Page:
Sharing the Road with Whales & All Marine Mammals
Humpback Whale (Delta/Dawn) breaching in Sacramento River S. Wilkin/NOAA OPR
Each winter and spring, gray whales migrate near shore between Arctic feeding and Mexican breeding grounds. In spring, especially, gray whales can wander into San Francisco Bay, San Diego’s Mission Bay, and into Tomales Bay – a shallow arm of Greater Farallones National Marine Sanctuary. In addition, the prime season for humpback whales foraging off California is April through November, although humpbacks can be present here at any time year-round.
While here they face dangers from disturbance, stress, and harassment caused by human activities, shipstrike, and entanglement in fishing gear. Sometimes, whales that are present are already suffering from disorientation and other natural conditions affecting their health.
To prevent disturbance, NOAA’s National Marine Sanctuaries advises watching for a whale’s blow, or exhalation, which looks like a puff of smoke. Humpback and gray whale blows are bushy, and rise to about 10 feet. Be aware there may be whales nearby that you do not see!
Boaters, including paddle boarders and kayakers, should not:
- Approach a whale within 300 feet (the length of a football field);
- Cut across its path,
- Make sudden speed or directional changes, or
- Get between a cow and her calf: if separated, the calf could starve.
Marine Mammal Protection Act / Endangered Species Act
Remember: All marine mammals - whales, dolphins, porpoise, seals, sea lions and otters - are protected under the Marine Mammal Protection Act. Additionally, many are also protected under the Endangered Species Act. Power boaters and paddlers must resist temptation to float alongside or otherwise interfere with whale and other marine mammal movements and behavior. The Marine Mammal and Protection act defines minimum distances and harassment and the corresponding fines of up to $10,000. To read about what constitutes harassment, click here.
Never attempt to free a whale yourself. Entangled whales should be reported immediately to the National Oceanic and Atmospheric Administration (NOAA’s) Whale Entanglement Hotline: 1-877-SOS-WHALE.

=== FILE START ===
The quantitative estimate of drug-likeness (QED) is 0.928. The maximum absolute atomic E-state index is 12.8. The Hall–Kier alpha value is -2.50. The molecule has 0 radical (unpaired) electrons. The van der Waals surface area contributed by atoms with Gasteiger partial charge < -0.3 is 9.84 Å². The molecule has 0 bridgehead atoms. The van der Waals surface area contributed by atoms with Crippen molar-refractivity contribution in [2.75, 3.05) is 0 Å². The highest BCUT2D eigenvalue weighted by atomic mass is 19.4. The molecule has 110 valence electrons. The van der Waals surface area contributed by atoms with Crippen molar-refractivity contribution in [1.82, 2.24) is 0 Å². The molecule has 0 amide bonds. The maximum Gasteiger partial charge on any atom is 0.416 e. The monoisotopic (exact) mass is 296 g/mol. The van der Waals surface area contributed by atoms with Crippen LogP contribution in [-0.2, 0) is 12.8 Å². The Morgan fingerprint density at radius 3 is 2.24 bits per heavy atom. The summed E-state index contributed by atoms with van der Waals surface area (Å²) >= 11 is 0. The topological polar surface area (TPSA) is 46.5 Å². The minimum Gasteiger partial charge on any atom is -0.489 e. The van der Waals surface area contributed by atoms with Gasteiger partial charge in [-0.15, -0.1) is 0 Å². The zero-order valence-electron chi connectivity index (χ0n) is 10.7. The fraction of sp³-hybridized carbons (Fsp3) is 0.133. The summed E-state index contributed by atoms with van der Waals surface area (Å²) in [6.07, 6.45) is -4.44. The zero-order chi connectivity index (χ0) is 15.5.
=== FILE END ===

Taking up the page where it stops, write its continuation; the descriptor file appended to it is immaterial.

Members of the public are encouraged to submit whale sightings information to NOAA through the free Whale Alert app to help track the distribution of whales. Sharing sightings on Whale Alert helps rescuers, researchers, and mariners reduce deadly vessel strikes.
If you encounter any dead or injured marine mammals, please report that to the NOAA West Coast Region Marine Mammal Stranding Hotline: 1-866-767-6114, the USCG, or other local Marine Wildlife Rescue organizations immediately. Check this information here (under EMERGENCY CONTACTS - MARINE WILDLIFE RESCUE).
Heading to the beach this summer? Remember to respect the wildlife you may encounter as you recreate in the beach and ocean. As a reminder to beach goers and boaters, please stay at least 50 feet away from elephant seals, sea lions, seals and other species protected by the Marine Mammal Protection Act. With the breeding season for sea lions occurring from late June until early August they can exhibit aggressive behavior defending their territory or protecting their pups. For your safety and theirs, do not take a selfie with them. They prefer you take photos from a distance.
Should you have an encounter with marine mammals, make sure you “share the road” and or the shore and maintain a respectful distance from our amazing marine wildlife.